Back at World Headquarters, after the boys finished their hot dogs and tater tots (a requested favorite!), as we were leaving the cafeteria, my phone rang. It was Amy, Alan’s executive assistant.
“Scott, where are you?”
“I’m downstairs, just outside the cafeteria.”
“Can you come up to Alan’s office, please?”
As much as I visited the 12th floor, just two floors above my office, and regularly interacted with Alan, I didn't really know what to expect.
When we arrived there, Alan was waiting in the doorway with a big smile on his face. He invited us into his office and chatted with Will and Drew for a bit. He asked them about school, he inquired about their day so far, and he asked their mom’s name.
Then, he sat down and wrote a note to Mindi on Ford letterhead, telling her what fine boys she had and how proud she must be. Then he drew his signature heart around “Ford + Monty Family” at the bottom.
He asked if we’d like a picture, and invited us behind his desk. Then he motioned to Amy, who brought in two bags of Ford goodies—Hot Wheels, pens, keychains, notepads, and other Ford tchotchkes—and sent the boys on their way.
This was one of the finest examples of servant leadership I’ve ever witnessed. Alan took note of us in the audience, and even though he couldn’t answer Will’s question, he followed up with this meaningful and personal experience.
Were there other executives whose kids’ questions didn’t get answered that day? Probably. Did they get an invitation up to Alan’s office? Possibly. But the thing is, even if they did, I guarantee Alan made them feel just as special as he made us feel.
Because that’s the kind of leader he is.
And I hope that’s the kind of leader my kids grow up to be.
Meanwhile, I’m spending as much time with them as I can before they’re grown.
If only we could stay like this forever.
Timely: Present Tense
“Happiness is not something you can catch and lock up in a vault like wealth. Happiness is nothing but everyday living seen through a veil.” — Zora Neale Hurston, 1939
The new Facebook Oversight Board — designed to keep keep Facebook posts in check — announced it won’t be operational until later this year. (CNBC)
Mark Zuckerberg and Sheryl Sandberg, Facebook’s top executives, engaged in “spin” during a meeting over hate speech, civil rights groups said. (The New York Times)
It's been two years since Little Things shut down, a casualty of the changing algorithms at Facebook. It’s too bad, because their uplifting news—most recently reflected in John Krasinski’s Some Good News—is so desperately needed right now. (Digiday)
Timeless: For the Curious Mind
“There is nothing which has yet been contrived by man, by which so much happiness is produced as by a good tavern or inn.” — Samuel Johnson, 1776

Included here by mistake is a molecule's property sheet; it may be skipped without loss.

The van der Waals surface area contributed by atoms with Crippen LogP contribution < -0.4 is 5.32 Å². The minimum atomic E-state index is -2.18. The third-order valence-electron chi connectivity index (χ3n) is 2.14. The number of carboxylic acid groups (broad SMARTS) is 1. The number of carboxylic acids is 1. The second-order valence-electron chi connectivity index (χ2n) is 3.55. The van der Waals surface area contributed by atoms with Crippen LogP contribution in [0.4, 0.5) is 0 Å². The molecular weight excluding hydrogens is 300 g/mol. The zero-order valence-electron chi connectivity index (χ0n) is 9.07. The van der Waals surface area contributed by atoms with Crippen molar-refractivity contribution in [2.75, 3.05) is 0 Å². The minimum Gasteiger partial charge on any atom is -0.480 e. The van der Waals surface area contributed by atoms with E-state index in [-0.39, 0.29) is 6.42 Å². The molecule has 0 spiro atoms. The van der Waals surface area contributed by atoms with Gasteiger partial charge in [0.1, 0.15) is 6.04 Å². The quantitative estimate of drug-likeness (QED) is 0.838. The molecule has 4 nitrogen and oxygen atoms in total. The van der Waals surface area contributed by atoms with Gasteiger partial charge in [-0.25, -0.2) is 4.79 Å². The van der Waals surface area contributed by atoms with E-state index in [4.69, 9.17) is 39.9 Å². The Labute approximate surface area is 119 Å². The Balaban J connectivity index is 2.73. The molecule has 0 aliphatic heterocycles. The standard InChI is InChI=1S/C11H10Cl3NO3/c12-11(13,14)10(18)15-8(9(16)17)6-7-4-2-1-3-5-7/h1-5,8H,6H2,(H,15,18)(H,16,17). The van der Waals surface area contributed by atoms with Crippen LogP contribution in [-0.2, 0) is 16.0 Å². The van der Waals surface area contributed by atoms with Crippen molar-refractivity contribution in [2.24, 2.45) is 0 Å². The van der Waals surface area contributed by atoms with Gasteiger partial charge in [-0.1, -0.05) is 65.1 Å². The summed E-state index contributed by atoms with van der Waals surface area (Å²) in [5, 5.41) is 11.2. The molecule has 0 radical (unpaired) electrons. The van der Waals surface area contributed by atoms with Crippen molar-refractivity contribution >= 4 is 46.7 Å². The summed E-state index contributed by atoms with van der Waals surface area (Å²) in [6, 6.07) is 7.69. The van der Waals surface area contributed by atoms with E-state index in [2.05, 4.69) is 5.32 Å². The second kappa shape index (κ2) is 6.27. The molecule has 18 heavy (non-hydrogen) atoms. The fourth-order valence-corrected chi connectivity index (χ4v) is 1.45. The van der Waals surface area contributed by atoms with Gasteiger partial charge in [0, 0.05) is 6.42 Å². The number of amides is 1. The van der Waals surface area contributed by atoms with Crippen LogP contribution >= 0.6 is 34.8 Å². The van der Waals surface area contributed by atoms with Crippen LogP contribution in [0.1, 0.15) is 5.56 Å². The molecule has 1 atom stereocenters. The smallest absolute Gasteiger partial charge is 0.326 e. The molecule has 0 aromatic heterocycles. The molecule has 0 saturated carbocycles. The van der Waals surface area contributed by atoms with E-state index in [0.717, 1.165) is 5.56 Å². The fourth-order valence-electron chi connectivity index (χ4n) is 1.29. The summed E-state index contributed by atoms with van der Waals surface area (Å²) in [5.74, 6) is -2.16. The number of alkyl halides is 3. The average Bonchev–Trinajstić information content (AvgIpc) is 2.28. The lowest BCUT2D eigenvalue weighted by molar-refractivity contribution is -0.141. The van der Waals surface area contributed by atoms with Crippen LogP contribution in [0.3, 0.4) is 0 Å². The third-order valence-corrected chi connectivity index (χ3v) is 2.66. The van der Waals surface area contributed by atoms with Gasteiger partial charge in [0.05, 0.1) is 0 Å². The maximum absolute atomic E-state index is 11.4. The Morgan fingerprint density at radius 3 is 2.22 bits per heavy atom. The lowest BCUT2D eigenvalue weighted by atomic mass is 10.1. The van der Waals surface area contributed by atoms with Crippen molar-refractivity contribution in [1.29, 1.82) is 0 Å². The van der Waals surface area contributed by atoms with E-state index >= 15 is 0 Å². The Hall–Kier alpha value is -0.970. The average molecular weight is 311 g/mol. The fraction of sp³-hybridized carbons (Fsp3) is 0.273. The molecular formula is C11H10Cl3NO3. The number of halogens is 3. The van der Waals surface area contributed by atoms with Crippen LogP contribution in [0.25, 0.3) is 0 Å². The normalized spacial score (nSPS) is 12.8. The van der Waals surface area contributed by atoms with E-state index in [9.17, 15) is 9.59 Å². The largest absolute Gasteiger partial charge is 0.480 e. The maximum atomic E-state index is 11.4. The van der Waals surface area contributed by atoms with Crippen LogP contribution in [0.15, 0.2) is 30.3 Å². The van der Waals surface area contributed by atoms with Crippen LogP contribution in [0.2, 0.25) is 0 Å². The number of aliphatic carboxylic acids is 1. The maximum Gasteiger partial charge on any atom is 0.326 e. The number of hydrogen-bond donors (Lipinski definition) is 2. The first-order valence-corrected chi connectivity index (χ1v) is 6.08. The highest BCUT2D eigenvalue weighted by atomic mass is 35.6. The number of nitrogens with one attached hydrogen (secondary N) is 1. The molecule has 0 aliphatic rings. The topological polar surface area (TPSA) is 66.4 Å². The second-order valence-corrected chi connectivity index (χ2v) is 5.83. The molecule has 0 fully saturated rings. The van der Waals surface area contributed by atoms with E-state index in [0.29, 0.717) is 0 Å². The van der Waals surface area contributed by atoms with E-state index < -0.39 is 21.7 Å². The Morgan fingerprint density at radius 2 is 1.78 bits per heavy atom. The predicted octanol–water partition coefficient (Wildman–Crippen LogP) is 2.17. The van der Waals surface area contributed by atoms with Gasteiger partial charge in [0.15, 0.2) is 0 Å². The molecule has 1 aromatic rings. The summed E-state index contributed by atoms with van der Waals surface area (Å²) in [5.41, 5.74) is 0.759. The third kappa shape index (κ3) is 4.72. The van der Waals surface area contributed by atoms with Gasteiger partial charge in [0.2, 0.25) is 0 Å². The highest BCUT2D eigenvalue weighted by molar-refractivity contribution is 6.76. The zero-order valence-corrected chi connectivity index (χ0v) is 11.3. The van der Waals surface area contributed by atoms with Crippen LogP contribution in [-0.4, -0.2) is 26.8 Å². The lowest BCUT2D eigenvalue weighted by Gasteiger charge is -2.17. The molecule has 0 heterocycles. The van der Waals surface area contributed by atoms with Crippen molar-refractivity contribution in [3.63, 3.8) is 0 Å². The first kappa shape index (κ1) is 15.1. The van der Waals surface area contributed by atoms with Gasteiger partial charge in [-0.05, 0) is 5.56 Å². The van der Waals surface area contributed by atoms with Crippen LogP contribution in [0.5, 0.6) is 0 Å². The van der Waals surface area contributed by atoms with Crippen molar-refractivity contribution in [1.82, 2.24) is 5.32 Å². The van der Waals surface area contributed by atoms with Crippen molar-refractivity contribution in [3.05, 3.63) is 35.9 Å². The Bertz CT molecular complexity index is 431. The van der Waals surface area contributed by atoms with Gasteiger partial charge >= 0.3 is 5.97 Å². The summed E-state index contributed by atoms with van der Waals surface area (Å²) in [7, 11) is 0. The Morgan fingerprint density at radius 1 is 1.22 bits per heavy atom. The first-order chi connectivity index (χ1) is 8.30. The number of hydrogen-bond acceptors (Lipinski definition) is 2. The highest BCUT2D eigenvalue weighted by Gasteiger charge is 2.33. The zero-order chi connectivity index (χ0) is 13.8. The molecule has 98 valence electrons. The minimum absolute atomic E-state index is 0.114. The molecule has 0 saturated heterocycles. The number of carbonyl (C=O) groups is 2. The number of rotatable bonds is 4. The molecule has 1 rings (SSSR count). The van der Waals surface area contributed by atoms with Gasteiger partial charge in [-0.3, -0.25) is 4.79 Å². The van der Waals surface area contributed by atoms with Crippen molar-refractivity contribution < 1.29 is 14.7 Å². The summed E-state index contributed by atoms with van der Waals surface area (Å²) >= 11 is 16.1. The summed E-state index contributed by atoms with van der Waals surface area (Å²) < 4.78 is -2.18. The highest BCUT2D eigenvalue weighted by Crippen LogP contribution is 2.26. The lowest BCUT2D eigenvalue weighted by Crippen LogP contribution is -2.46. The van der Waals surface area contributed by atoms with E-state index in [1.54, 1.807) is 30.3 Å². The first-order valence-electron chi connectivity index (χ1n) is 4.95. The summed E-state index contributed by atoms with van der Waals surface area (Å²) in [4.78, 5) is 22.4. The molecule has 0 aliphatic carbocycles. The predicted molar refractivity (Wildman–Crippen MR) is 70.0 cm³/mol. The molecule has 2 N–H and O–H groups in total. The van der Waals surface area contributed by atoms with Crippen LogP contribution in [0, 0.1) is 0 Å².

Little things can mean so much. Like this heavy-machine operator who took a moment to bring smiles to the faces of two kids playing with toy trucks.
“People seem to want to make things complex, almost like a badge of honour, ‘I thrive in complexity.’ People talk about the complex sale, but when you explore a bit, scratch the surface, you find that the complexity is neither natural or necessary.” We need less complexity in our lives. And before you go there, no, this is not another Marie Kondo post. My Decade of Decluttering (Tibor Shanto)
Plato’s Euthydemus contains a conversation between Socrates and Cleinias, where Socrates considers happiness a result of having wisdom:
“What do possessions profit a man if he has neither sense nor wisdom? Would a man be better off having and doing many things without wisdom or a few things with wisdom? Look at the matter thus: If he did fewer things, would he not make fewer mistakes? If he made fewer mistakes, would he not have fewer misfortunes? And if he had fewer misfortunes, would he not be less miserable?” (Lapham’s Quarterly)
Recommended Listening / Reading
“When you sell a man a book, you don't sell him 12 inches of ink and glue - you sell him a whole new life.” – Christopher Morley
🎧 Who invented pants? How did ‘pink for girls’ and ‘blue for boys’ happen? What do dogs say when they bark? These are some of the perennial questions the hosts answer on Every Little Thing.
📘 Have you ever wondered why we spend so much time and energy thinking about the big challenges in our lives when all the evidence proves it’s actually the little things that change everything? In The Little Things: Why You Should Sweat the Small Stuff, Andy Andrews proves that it is in concentrating on the smaller things that we add value and margin.
I can’t thank you enough for being here and reading this far. If you’re inspired by what you read today, please recommend this newsletter to a friend you care about.
Thanks, and I’ll see you on the internet.